While I am relatively new to the Jerry Lewis’s work as actor and director, it’s pretty clear how his dynamic with Dean Martin functions—Martin is charismatic and street-wise, Lewis is the sympathetic goofball. This contrast is accentuated in Frank Tashlin’s Hollywood or Bust (1956), since the film is an emphatic (or should I say cartoonish?) erotic fantasy. By the end of the film, Lewis’s clumsy, childish protagonist ends up with his Hollywood crush, Anita Ekberg. If this, by itself, requires a great effort in suspending disbelief, it’s also worth mentioning that before the Martin & Lewis characters settle into their monogamous relationships, they get a lot of female attention. Literally dozens of women wave to them as Martin & Lewis drive through the USA smiling and singing, and in their every scene that’s set in a populated space (backstage, casino), they end up surrounded by fresh-faced female onlookers.
It may have influenced my take on Hollywood or Bust that I was working on the video essay in the wake of the Harvey Weinstein scandal, which I believe seriously calls into question Hollywood norms, be they industrial or aesthetic. In the light of what we know now, the fact that women in this film are taken for granted—seducing them is not a matter of if, but when—can’t seem inconsequential. The Lewis/Ekberg romance is sparked by a ridiculous plot twist: his hound promptly seduces the actress’s lap dog, and their owners eventually follow their mating call. However, if we were to see the film as a satire of precisely this script-guaranteed female attainability of Hollywood cinema, it becomes a pretty interesting text. In this sense, Lewis’s romantic plot is the more progressive one—he certainly embarrasses himself often enough to let us conclude that he gets the girl through sheer, Forrest Gump-level dumb luck. Martin’s romantic plot remains more problematic throughout. He ends up seducing a chorus girl—a less glamorous, proletarian and implicitly less deserving woman—and in spite of the jolting near-rape scene of his early attempt to get into her favors, her caution toward him inexplicably gives way to warmer feelings. By casting Martin—the presumed object of many female spectators’ fantasies—in the role, this development seems less troubling: after all, regardless of plot evolution, what woman would turn him down?!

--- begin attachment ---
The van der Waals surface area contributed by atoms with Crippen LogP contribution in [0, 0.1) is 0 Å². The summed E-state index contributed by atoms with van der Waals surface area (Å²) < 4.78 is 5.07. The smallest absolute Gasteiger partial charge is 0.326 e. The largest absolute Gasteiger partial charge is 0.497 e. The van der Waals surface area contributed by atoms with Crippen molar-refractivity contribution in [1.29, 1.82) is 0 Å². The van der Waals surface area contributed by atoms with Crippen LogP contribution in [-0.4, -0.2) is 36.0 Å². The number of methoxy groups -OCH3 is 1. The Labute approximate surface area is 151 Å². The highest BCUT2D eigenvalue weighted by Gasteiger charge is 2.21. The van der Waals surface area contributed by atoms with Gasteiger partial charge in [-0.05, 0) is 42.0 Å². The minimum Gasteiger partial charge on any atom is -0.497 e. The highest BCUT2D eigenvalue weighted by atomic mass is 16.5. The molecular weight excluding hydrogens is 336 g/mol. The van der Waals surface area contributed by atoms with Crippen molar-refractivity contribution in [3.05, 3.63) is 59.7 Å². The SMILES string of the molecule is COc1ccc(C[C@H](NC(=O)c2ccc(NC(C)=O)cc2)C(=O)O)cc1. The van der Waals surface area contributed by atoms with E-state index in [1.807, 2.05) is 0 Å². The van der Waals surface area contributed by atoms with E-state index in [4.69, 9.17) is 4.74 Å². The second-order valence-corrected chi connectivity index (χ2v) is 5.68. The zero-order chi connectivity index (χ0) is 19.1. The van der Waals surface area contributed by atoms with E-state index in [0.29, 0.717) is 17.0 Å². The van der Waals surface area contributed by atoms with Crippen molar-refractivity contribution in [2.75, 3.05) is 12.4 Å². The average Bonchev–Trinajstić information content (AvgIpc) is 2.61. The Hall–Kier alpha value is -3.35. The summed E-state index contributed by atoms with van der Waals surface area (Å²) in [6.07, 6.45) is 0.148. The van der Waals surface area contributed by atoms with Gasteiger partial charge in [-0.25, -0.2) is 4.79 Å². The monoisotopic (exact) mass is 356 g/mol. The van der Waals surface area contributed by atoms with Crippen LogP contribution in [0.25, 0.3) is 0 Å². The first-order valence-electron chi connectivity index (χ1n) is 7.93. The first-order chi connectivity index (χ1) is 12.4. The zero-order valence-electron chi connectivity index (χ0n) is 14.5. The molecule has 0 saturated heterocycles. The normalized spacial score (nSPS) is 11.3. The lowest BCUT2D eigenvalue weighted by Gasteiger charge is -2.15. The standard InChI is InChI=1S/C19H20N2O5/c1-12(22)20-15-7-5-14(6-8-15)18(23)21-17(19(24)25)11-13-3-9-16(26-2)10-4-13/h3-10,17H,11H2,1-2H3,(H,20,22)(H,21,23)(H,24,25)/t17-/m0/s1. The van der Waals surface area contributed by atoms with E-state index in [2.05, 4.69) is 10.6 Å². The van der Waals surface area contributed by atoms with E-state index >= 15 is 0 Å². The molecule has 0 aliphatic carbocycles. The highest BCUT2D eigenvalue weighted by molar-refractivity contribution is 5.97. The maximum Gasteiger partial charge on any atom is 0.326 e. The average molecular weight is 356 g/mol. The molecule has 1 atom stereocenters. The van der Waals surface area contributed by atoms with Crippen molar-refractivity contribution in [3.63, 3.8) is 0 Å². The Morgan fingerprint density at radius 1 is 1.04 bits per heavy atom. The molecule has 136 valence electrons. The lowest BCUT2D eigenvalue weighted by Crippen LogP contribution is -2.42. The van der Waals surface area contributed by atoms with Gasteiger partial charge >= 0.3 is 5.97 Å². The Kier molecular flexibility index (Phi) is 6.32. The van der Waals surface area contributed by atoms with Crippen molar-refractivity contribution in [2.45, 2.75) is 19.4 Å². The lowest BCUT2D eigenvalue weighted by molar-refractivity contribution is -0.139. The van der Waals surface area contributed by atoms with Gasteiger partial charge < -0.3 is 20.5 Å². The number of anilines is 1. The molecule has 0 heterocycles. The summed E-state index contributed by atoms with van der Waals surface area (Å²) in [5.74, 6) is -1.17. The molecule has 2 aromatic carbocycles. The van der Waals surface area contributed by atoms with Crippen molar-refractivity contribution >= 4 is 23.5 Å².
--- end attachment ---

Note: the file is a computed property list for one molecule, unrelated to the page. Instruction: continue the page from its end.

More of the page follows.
To structure this video essay on the contrast in the two actors’ film personae, I devised a voice-over that initially delivers information but, later on, takes up personal characteristics of its own—by its tone and content, it (hopefully) sounds like a girl with a crush on Martin, partial to him to the point of missing the obvious about the clips it refers to. By giving a skewed reading of the visual evidence, I intend to suggest the complexity of consuming a a traditional Hollywood narrative—how the cognitive work of watching it (and evaluating it, for merit and plausibility) intertwines with personal biases and indulgence in wishful thinking. Since infatuation and lucid observation are often antithetical, I needed a second line of discourse—a colder, crisper, written “voice”—to carry the commentary further than the voice-over could possibly take it. Hollywood or Bust is about the two men’s conquest of women, but also about the spectators’ privileged access to these two men—and it is due to Hollywood’s cunning exploitation of desire that it took so long to clear up the haze.
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